Would a high-level CIA manager really go to such lengths to intimidate a president-elect just to ensure the status quo for the intelligence community? Would a right-wing firebrand like Brett O’Keefe be in league with said rogue CIA manager? Adal is painted to be as much of an ideologue as O’Keefe during his face-off with Keane. Hard to believe he could be a career CIA man under these circumstances.

Keane is duly alarmed by what she knows of Adal’s crusade. She’s completely Team Carrie-Saul now. “In the future, in case you’re wondering, this moment — right now — is when I decided to put your ass in jail,” she tells Adal as he drops his warning to her not to “go to war with your own national security establishment.” And that’s even before Adal directs O’Keefe to “weaponize” the unconscionable attack on the valor of her late son in combat. Elizabeth Marvel struts her stuff all across this episode. A lesser actress wouldn’t have been able to pull off her scenes with F. Murray Abraham’s Adal.

“Two hundred and fifty years of movement toward the light in this country. Toward justice. Say what you will, call me naive, but I believe in that light,” Keane tells a smirking Adal.

Here’s where things stand for the key players by the end of “The Flag House.”

Carrie Mathison: She’s grappling with Quinn’s apparent plan to take out Adal’s henchman, the burly guy who killed Astrid, was snooping on Carrie in Brooklyn and likely planted the bomb in Sekou’s delivery van. She’s also about to learn from Saul via Max’s cell phone video that Adal is in bed with O’Keefe. On the plus side, her chances of reuniting with Franny seem to be improving.

Saul Berenson: He appears to reverse his plan to skip the country after some tough love from Mira. He’s ready to fight back with Carrie and that crazy genius brain of hers as his most potent weapon. (We learn that Saul has had an escape plan in place, probably for years, with the orthodox Jewish owners of a New York City diamond shop who produce a tote bag with guns, passports, phones and money for Saul — plus a handful of diamonds for good luck.)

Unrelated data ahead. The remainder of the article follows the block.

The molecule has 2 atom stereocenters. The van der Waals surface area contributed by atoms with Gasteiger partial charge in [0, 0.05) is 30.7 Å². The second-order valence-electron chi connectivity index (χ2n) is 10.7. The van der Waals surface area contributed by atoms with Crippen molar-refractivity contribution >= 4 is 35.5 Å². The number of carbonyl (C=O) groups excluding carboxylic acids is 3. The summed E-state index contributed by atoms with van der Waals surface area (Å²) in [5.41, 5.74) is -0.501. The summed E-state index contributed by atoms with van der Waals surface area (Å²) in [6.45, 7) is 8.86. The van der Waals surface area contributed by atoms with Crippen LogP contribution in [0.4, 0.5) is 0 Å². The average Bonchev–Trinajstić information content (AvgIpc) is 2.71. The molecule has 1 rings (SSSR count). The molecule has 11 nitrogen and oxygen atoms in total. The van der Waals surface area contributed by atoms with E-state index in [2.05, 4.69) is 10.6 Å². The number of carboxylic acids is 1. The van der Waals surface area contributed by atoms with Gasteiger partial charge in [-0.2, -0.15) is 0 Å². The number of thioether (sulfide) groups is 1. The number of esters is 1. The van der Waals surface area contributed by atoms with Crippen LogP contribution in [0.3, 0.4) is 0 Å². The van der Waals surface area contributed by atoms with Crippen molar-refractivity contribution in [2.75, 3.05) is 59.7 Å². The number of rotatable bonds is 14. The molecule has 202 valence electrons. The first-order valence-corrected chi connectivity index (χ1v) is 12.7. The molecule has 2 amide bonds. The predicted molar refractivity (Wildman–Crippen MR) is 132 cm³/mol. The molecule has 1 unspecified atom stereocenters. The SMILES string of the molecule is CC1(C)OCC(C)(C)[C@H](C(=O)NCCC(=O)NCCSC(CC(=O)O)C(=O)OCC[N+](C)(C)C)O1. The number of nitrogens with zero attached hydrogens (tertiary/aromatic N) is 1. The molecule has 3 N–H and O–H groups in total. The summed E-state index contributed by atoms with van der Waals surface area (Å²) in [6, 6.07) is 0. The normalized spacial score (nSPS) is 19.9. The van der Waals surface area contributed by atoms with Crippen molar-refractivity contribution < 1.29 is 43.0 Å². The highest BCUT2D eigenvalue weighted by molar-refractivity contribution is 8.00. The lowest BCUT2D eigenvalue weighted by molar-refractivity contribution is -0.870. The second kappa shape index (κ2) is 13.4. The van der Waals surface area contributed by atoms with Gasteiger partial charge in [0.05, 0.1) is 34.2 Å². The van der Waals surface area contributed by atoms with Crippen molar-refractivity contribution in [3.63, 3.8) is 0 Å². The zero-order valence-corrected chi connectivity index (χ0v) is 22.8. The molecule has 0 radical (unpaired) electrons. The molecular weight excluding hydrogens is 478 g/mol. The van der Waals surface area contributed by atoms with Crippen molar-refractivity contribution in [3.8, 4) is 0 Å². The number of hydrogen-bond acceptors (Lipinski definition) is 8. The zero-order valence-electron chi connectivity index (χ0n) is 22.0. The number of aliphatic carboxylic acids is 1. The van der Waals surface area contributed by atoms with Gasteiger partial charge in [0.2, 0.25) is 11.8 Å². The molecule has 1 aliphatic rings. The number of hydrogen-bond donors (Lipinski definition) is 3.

Peter Quinn: The most pressing concern for the show’s most damaged soul is the nasty chest wound that he’s still covering up. Even if there’s no bullet in there, he’s got to get to a doctor. Hopefully Carrie will realize this sooner rather than later as they sit in the dark looking at the burly guy through the scope of Quinn’s automatic rifle.

Dar Adal: He’s poked the flame-throwing bear and now it might flame him back. In Adal’s meeting in the boiler room with O’Keefe he sees Quinn’s picture on a laptop and seems genuinely surprised. Given what we’ve learned about Adal’s seduction of a young Quinn, this might not be pretty.

Elizabeth Keane: She’s overruling the advice of her communications team (sound familiar) and demanding to have a press conference to address the outrageous claims made in O’Keefe’s viral video. This can only be bad.

Max: The IT whiz with the heart of gold is probably heading to some kind of “Clockwork Orange”-esque torture chamber directed by O’Keefe’s Nurse Ratchet after the discovery that he used his phone on the boiler room floor. We also learn he has a last name! Sounded something like “Petrovsky.”

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  1. Joanna says:

    Max provided the fake name to get the job. Some of the articles summarizing homeland’s episode sound like the authors didn’t watch the show at all.

  2. IKS51 says:

    According to his résumé Max’ last name is written as Piotrowski. We could read it in Ep 6.09.